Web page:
Reacting to Suicide in the Media

Please be trigger aware when reading this piece. 

I’m writing this piece after hearing about the suicide of Chester Bennington, the lead singer of Linkin Park. I’ve seen a lot of different reports and posts about his death and have felt really affected by it all so thought I would discuss how I feel and some things to consider when dealing with this kind of news. 

My first emotion on reading about Chester’s death by suicide was absolute shock and disbelief. I couldn’t take it in. He was such an icon and part of my life through his music. And seeing the out pouring of love for him made me feel sad that he couldn’t see it in himself. It also made me think about my own attempts on my life and if I’d been successful. It also triggered me slightly. 

The next thing that bothered me was the way some of the reports were written and some of the language that was being used. Before I go on I must point out that both Time to Change and the Samaritans offer guidelines to reporting suicide. These I found really interesting to read. Especially as some reporters quite obviously haven’t read these. A major thing that needs to be pointed out was the number of people still using the term ‘commit’ suicide instead of died by suicide. This is important as the term commit suicide relates to when suicide was still a crime. This hasn’t been the case for many years yet the term is still seen consistently. This needs to change and can only be done by holding people to account of their reporting style and language. 

Another thing that bothered me was the reporting of the method of suicide. I found this particularly triggering and I don’t think I am alone in this. A guideline I would like to see added would be for trigger warnings to be added to these posts to help people like myself. Or for methods not to be mentioned at all. 

The last thing I want to tackle is the people who have called Chester selfish. I know for people who have not been there it is hard to understand but suicide is one of the least selfish acts. Each person has their own reasons but I am sure they have considered others before acting. They may have spent days going over everything. Considering everyone. Please don’t judge. You have no idea of the pain. 

So those are a few of my reactions to suicide in the media including social media. I hope it can help people understand and change the way they portray suicide in the media and on their social media. What are your thoughts?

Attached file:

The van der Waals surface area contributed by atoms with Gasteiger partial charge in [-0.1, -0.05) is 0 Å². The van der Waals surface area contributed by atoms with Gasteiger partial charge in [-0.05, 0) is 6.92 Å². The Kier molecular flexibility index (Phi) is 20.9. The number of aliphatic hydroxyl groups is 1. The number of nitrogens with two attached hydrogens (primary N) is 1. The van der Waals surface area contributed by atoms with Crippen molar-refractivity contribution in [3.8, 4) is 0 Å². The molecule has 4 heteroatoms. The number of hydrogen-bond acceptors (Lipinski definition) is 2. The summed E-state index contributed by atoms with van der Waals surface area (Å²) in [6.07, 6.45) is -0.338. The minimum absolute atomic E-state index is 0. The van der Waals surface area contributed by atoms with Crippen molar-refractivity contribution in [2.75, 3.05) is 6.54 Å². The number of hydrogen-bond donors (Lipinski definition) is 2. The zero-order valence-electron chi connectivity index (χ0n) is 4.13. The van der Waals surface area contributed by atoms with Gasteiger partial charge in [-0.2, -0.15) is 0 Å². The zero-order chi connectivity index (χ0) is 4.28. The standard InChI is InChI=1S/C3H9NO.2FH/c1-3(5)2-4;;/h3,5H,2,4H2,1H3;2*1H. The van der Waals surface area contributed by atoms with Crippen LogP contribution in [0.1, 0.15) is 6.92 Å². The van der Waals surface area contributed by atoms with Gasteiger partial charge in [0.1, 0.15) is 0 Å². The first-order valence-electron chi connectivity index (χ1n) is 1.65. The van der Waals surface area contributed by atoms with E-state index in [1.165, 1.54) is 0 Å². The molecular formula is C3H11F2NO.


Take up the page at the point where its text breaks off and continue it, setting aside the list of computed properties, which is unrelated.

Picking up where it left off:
Advertisements

4 thoughts on “Reacting to Suicide in the Media

  1. TheOriginalPhoenix

    Using the word commit also relates to Catholic sin which isn’t very helpful. It’s better to use terms such as “attempt” and “complete.” That’s what I learned in my QPR training for suicide. I was appalled by people calling him selfish and that one singer who went so far as to say he’s a coward. So disrespectful. None of them knew what he was going through and I wish he could have got more help so it didn’t end this way. I just don’t know how I can listen to Linkin Park’s music again knowing that it’s inaccurate now….I just don’t know how to feel.

    Reply
    1. battlinglife Post author

      It is a difficult thing to contemplate and take in and I am still forming thoughts on it in my head. I dont have the words to express my thoughts fully on what has happened. I think that will take a long time. But I needed to address the initial shock and the responses and reports I read.

      Reply
  2. Brendan Birth

    Ironically, many who seem to consider or commit suicide think that the earth or their loved ones would be better off without them. In other words, many think that suicide is one of the LEAST selfish things to do.

    Reply

Leave a Reply

Fill in your details below or click an icon to log in:

WordPress.com Logo

You are commenting using your WordPress.com account. Log Out / Change )

Twitter picture

You are commenting using your Twitter account. Log Out / Change )

Facebook photo

You are commenting using your Facebook account. Log Out / Change )

Google+ photo

You are commenting using your Google+ account. Log Out / Change )

Connecting to %s